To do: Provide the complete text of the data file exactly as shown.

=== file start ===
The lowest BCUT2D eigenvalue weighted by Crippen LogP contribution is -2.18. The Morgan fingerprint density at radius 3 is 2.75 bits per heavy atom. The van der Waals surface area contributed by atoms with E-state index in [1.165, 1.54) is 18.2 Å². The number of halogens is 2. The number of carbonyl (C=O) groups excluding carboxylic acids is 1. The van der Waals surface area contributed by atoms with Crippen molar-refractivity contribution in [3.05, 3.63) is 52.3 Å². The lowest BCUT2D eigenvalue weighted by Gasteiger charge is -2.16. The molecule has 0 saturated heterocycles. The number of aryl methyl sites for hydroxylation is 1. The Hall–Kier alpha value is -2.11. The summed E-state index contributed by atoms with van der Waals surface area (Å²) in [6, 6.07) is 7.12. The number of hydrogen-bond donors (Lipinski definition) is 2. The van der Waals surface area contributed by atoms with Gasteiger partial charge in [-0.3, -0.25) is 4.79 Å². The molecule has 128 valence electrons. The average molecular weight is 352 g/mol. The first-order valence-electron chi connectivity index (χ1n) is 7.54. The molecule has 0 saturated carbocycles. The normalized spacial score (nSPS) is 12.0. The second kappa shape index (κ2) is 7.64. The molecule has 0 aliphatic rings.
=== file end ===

The lowest BCUT2D eigenvalue weighted by Crippen LogP contribution is -2.18. The Morgan fingerprint density at radius 3 is 2.75 bits per heavy atom. The van der Waals surface area contributed by atoms with E-state index in [1.165, 1.54) is 18.2 Å². The number of halogens is 2. The number of carbonyl (C=O) groups excluding carboxylic acids is 1. The van der Waals surface area contributed by atoms with Crippen molar-refractivity contribution in [3.05, 3.63) is 52.3 Å². The lowest BCUT2D eigenvalue weighted by Gasteiger charge is -2.16. The molecule has 0 saturated heterocycles. The number of aryl methyl sites for hydroxylation is 1. The Hall–Kier alpha value is -2.11. The summed E-state index contributed by atoms with van der Waals surface area (Å²) in [6, 6.07) is 7.12. The number of hydrogen-bond donors (Lipinski definition) is 2. The van der Waals surface area contributed by atoms with Gasteiger partial charge in [-0.3, -0.25) is 4.79 Å². The molecule has 128 valence electrons. The average molecular weight is 352 g/mol. The first-order valence-electron chi connectivity index (χ1n) is 7.54. The molecule has 0 saturated carbocycles. The normalized spacial score (nSPS) is 12.0. The second kappa shape index (κ2) is 7.64. The molecule has 0 aliphatic rings.